On the other hand, it may be that these investments will have a higher return than the upcoming GM or Chrysler investments, or the existing AIG, Citibank and Bank of America investments. Setting a low bar certainly helps to make success achievable.

    Perhaps hope will trimpuh over experience, but this merely looks like another log on the American deficit bonfire.

  10. adios amigos

    Mrm, No. There will be no difference in how the World Bank operates. They will continue to be a tool of the Fortune 500 in America. The “World” Bank will continue to insure that the poor of the world will remain poor, and the natural resources of there home lands are available to be stolen. Don’t you get it Mrm? America needs MORE televisions and McMansions…no matter WHAT the residual effects are. So what? A few million people starve to death? So what? Don’t you get it MrM? America needs MORE TV sets!!! MrM, how the HELL do you expect Madonnas stolen children to watch TV, if these people in places like Zimbabwe are allowed to hold onto their natural resources. Geez…some people just don’t get it!!!!!

  11. adios amigos

    Purple,
    Actually, the US borrows, but rarely repays. And when asked to repay, they flatly say “no”, screw you Mr. Creditor and begin printing currency. Can you say China, Japan, Saudi Arabia? They use their current (but not for much longer) position as the reserve currency to strong-arm their creditor: you won’t lend us more? OK, we’ll print bills, and kill your holdings. How many times do you think you get to do that? ONCE. But their problems are bigger than that. They can screw their creditors this one time, but they have no manufacturing to speak of, on a global scale. They are, once again, viewing this short term. AS USUAL. They will have two years of “phew, we solved that mess, didn’t we?” Then the whole house of cards that is their economy will collapse again. Watch….you’ll see.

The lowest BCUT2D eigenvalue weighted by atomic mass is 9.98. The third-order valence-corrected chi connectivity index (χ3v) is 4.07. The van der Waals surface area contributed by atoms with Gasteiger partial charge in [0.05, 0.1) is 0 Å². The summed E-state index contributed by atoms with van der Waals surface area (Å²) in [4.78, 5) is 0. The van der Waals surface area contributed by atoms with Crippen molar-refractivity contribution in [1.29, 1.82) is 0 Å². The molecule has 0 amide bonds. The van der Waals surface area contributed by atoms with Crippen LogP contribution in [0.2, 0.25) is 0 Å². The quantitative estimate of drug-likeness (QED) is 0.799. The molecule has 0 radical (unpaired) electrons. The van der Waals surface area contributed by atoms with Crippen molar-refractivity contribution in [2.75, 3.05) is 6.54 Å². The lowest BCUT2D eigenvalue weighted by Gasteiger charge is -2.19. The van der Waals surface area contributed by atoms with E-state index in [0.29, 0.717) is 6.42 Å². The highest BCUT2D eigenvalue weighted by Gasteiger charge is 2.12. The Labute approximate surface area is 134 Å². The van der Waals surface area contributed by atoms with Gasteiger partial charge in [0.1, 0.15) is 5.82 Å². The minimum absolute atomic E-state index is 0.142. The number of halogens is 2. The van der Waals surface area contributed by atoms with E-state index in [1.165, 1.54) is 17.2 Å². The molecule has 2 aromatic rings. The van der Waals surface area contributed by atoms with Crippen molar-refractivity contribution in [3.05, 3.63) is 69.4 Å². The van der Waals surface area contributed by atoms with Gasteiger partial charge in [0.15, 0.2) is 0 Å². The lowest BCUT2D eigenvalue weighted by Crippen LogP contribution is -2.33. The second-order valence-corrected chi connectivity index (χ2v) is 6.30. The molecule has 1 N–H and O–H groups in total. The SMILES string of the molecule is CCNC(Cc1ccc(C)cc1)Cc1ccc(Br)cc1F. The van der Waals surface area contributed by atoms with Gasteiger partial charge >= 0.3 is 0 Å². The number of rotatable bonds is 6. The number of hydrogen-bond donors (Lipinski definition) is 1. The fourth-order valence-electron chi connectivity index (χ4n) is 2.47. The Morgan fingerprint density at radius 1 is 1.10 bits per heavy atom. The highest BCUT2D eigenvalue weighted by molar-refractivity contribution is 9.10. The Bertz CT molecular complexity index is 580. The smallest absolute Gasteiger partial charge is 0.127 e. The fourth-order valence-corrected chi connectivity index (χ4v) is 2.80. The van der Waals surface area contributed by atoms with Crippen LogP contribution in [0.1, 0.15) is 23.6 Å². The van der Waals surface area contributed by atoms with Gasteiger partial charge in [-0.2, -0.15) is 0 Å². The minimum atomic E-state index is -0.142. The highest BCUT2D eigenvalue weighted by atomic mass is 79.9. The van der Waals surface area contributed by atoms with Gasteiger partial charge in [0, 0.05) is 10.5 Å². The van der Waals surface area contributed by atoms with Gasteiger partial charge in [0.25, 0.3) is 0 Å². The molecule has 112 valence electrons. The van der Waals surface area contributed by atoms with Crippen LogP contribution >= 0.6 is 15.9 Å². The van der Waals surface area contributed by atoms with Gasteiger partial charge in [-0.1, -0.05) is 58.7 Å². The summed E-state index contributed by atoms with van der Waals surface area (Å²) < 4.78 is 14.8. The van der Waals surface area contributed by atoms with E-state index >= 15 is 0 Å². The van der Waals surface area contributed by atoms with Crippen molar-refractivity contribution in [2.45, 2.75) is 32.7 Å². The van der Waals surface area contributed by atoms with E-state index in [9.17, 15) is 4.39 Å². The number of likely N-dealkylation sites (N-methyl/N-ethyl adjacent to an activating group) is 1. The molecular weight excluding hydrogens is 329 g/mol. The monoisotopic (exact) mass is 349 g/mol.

12. adios amigos

    Bill,
    But…didn’t your last Vice President, “Dick”, tell us all that deficits don’t matter? He was right too….well, he was right if your America. Just borrow money, then just refuse to pay it back. That is what you do in America, right?

  13. adios amigos

    Oh, and by the way, what do you think your REAL GDP is anyway? Now that the US consumers have stopped borrowing their “equity” (and I use that term loosely) from their homes, to buy TV sets and related garbage, and the world has clearly decided to no longer loan you their savings, exactly how much is your GDP? I mean, the REAL Gdp?

  14. Pingback: Assessing the G20 « World Politics News Review

  15. Bill Bradbrooke

    Bill, you could be right. Either the US exports its way out of all the debt or it inflates its way out (in which case ‘amigo’ and Daniel Hannan are right.)

  16. http://en.wikipedia.org/wiki/Federal_Reserve_Act

    I say we all start working on getting the Federal Reserve Act repealed!

  17. The IMF and World Bank are on top the large pyramid of cards. Not much chance of a meaningful existence past an inevitable, certain point.

  18. Well, there’s winning and, then, there’s WINNING.

    The officious, not official, choice for running the two top banks has been that the IMF goes to a European and the World Bank goes to a Yank.

    Will that change? I suspect that the World Bank will stay with the Americans. So, will the Europeans give up such a prestigious slot, especially the French who have had four of the IMF’s past ten Managing Directors, including the present one?

    Not for some sort of quid pro quo, methinks.

  19. Pingback: Obama Done Good - Page 3 - Volconvo Debate Forums

  20. Pingback: Does The US Still Face An Emerging Market-Type Crisis? « The Baseline Scenario